Wednesday, August 31, 2016

Ponder: what is reflection?

This is discussion on the current state of Ponder and thoughts on future changes.

What is reflection?

Wikipedia states:
In computer science, reflection is the ability of a computer program to examine, introspect, and modify its own structure and behavior at runtime
and uses are:
... observing and modifying program execution at runtime. A reflection-oriented program component can monitor the execution of an enclosure of code and can modify itself according to a desired goal related to that enclosure. This is typically accomplished by dynamically assigning program code at runtime. 
In object-oriented programming languages such as Java, reflection allows inspection of classes, interfaces, fields and methods at runtime without knowing the names of the interfaces, fields, methods at compile time. It also allows instantiation of new objects and invocation of methods. 
Reflection can be used to adapt a given program to different situations dynamically. Reflection-oriented programming almost always requires additional knowledge, framework, relational mapping, and object relevance in order to take advantage of more generic code execution.
Features we might expect are:

Type Introspection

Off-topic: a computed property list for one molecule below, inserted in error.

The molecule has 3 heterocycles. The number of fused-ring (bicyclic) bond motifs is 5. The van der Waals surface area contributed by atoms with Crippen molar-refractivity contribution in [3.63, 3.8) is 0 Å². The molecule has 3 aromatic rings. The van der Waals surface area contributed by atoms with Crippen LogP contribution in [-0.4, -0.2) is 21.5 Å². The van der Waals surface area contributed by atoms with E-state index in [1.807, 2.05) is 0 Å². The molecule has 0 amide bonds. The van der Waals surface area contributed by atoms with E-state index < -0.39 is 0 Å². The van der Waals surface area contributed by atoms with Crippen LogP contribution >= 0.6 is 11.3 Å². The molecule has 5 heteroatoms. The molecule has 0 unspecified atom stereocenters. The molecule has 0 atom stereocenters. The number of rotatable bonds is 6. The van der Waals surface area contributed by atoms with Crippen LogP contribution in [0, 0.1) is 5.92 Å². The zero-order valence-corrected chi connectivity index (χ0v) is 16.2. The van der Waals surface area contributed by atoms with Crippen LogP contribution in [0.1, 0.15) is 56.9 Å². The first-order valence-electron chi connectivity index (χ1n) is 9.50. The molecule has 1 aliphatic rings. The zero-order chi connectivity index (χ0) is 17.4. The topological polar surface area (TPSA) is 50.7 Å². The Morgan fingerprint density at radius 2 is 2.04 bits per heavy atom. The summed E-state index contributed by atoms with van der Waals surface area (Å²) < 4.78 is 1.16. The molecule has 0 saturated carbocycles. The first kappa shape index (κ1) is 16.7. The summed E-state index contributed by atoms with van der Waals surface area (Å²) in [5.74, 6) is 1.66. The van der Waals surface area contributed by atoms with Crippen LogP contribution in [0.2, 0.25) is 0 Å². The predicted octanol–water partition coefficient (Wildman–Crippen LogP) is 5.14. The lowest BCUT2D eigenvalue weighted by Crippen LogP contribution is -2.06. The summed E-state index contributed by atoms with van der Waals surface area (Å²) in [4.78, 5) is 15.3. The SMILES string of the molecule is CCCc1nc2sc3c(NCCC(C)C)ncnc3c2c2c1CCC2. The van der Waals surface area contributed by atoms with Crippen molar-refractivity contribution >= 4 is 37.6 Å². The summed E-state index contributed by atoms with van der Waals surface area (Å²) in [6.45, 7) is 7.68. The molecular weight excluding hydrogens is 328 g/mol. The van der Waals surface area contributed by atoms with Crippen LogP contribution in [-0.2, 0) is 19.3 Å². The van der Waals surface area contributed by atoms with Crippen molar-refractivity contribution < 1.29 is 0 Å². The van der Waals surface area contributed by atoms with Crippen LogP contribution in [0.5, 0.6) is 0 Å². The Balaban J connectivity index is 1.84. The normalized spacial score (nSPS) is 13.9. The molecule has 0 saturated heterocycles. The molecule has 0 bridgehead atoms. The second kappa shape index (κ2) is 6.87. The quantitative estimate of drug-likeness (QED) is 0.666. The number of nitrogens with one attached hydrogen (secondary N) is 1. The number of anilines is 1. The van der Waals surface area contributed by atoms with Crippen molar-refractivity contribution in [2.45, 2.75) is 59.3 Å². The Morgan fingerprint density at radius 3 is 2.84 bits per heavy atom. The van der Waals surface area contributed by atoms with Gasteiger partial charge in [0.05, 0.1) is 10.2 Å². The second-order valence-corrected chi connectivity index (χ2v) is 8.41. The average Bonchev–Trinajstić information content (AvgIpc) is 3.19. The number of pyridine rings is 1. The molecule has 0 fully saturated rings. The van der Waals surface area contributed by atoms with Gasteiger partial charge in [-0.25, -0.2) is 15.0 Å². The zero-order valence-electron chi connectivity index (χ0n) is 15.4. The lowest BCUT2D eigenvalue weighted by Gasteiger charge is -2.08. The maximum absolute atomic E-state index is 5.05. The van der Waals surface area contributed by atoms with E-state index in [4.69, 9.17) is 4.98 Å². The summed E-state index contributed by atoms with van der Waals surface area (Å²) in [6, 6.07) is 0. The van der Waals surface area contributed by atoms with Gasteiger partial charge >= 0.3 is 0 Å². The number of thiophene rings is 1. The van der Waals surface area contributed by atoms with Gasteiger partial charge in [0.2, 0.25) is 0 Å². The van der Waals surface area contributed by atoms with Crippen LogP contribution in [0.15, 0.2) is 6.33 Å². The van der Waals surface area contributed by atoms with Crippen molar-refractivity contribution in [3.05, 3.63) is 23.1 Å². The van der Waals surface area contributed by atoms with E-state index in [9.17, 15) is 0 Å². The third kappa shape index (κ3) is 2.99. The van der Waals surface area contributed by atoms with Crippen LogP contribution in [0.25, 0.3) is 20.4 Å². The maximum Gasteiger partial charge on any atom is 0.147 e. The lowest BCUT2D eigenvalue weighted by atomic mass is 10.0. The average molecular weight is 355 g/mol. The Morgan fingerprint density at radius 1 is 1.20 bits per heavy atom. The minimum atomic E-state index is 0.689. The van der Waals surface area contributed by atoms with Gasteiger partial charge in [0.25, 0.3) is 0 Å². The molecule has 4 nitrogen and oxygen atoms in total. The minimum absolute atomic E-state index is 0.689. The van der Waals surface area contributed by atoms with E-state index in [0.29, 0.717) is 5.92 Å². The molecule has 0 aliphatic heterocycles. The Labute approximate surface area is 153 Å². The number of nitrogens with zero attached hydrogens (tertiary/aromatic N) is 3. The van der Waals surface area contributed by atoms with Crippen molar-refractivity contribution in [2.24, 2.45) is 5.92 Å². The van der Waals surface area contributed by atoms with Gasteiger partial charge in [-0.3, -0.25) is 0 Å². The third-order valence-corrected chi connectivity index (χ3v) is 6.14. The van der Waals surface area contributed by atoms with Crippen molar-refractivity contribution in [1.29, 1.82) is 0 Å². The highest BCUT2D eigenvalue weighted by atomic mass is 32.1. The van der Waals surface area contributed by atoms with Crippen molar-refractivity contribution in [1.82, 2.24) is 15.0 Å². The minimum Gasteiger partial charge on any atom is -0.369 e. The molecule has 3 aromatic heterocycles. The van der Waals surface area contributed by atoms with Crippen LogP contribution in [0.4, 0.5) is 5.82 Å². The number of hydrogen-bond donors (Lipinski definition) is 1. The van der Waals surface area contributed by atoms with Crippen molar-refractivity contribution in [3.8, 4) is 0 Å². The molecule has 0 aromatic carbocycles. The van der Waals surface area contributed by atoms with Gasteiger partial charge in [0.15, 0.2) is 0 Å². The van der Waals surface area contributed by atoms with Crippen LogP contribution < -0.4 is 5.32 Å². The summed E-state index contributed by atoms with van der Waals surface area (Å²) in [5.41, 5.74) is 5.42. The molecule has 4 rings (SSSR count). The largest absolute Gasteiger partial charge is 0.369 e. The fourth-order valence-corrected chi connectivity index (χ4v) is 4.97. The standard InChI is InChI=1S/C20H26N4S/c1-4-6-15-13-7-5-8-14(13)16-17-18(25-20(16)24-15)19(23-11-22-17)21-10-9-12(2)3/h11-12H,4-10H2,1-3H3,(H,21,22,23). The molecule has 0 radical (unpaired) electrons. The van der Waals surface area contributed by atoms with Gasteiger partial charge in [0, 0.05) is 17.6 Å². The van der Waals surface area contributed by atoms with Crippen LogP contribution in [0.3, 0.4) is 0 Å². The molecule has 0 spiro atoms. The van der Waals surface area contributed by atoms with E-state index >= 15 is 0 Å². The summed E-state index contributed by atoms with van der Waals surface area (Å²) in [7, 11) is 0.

The ability to introspect a program type. E.g. see what type it is and which members it contains. This might useful for runtime data binding, e.g. loading an XML file and assigning the values to class members based on element name matches.

Some C++ reflection systems offer this data automatically by parsing the symbols in a compiled C++ file. Ponder does not offer this, and there is some discussion of this in a previous post. It is generally thought that you do not want to export all data, and that sometimes the data needs annotating in order to remove ambiguity. For example, function returning references: should the values be copied or kept as references?

Self Modification

Since C++ is statically compiled, self modified code might be limited to setting pointers and callbacks to chosen type. It might be possible by implementing a runtime dynamic C++ compiler is complicated, and also likely something you would't want to distribute with your program. A more popular way would be to customise behaviour with data, or use an embeddable scripting language, perhaps with dynamic features, e.g. Lua.

No comments: